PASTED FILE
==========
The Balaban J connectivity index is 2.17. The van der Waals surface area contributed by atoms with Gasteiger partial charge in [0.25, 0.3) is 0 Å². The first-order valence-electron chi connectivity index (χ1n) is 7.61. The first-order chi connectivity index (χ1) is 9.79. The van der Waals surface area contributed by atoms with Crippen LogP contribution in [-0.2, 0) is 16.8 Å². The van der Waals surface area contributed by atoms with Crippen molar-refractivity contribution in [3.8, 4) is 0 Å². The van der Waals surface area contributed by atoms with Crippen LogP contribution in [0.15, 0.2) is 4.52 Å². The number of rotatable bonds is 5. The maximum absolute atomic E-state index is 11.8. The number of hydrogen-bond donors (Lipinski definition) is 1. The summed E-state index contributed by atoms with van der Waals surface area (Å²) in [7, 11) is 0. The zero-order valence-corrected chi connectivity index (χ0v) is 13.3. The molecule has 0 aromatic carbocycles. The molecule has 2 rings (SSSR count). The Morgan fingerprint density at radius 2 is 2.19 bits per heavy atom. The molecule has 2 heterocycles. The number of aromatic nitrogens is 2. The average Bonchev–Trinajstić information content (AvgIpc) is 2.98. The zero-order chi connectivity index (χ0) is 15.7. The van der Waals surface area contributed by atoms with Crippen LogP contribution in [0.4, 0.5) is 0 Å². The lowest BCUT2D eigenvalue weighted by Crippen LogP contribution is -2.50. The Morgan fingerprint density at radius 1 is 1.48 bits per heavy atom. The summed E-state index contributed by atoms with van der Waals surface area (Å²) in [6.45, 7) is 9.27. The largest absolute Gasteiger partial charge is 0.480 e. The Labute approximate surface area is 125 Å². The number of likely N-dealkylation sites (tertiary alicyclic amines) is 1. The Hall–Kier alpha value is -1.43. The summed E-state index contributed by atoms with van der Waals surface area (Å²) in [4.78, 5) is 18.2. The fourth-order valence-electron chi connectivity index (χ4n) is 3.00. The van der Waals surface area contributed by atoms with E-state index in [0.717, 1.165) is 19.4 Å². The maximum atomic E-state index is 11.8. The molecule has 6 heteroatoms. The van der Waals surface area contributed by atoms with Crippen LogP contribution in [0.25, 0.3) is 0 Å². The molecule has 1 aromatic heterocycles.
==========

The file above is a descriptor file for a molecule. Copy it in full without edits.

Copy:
The Balaban J connectivity index is 2.17. The van der Waals surface area contributed by atoms with Gasteiger partial charge in [0.25, 0.3) is 0 Å². The first-order valence-electron chi connectivity index (χ1n) is 7.61. The first-order chi connectivity index (χ1) is 9.79. The van der Waals surface area contributed by atoms with Crippen LogP contribution in [-0.2, 0) is 16.8 Å². The van der Waals surface area contributed by atoms with Crippen molar-refractivity contribution in [3.8, 4) is 0 Å². The van der Waals surface area contributed by atoms with Crippen LogP contribution in [0.15, 0.2) is 4.52 Å². The number of rotatable bonds is 5. The maximum absolute atomic E-state index is 11.8. The number of hydrogen-bond donors (Lipinski definition) is 1. The summed E-state index contributed by atoms with van der Waals surface area (Å²) in [7, 11) is 0. The zero-order valence-corrected chi connectivity index (χ0v) is 13.3. The molecule has 0 aromatic carbocycles. The molecule has 2 rings (SSSR count). The Morgan fingerprint density at radius 2 is 2.19 bits per heavy atom. The molecule has 2 heterocycles. The number of aromatic nitrogens is 2. The average Bonchev–Trinajstić information content (AvgIpc) is 2.98. The zero-order chi connectivity index (χ0) is 15.7. The van der Waals surface area contributed by atoms with Crippen LogP contribution in [0.4, 0.5) is 0 Å². The lowest BCUT2D eigenvalue weighted by Crippen LogP contribution is -2.50. The Morgan fingerprint density at radius 1 is 1.48 bits per heavy atom. The summed E-state index contributed by atoms with van der Waals surface area (Å²) in [6.45, 7) is 9.27. The largest absolute Gasteiger partial charge is 0.480 e. The Labute approximate surface area is 125 Å². The number of likely N-dealkylation sites (tertiary alicyclic amines) is 1. The Hall–Kier alpha value is -1.43. The summed E-state index contributed by atoms with van der Waals surface area (Å²) in [4.78, 5) is 18.2. The fourth-order valence-electron chi connectivity index (χ4n) is 3.00. The van der Waals surface area contributed by atoms with E-state index in [0.717, 1.165) is 19.4 Å². The maximum atomic E-state index is 11.8. The molecule has 6 heteroatoms. The van der Waals surface area contributed by atoms with Crippen LogP contribution in [0.25, 0.3) is 0 Å². The molecule has 1 aromatic heterocycles.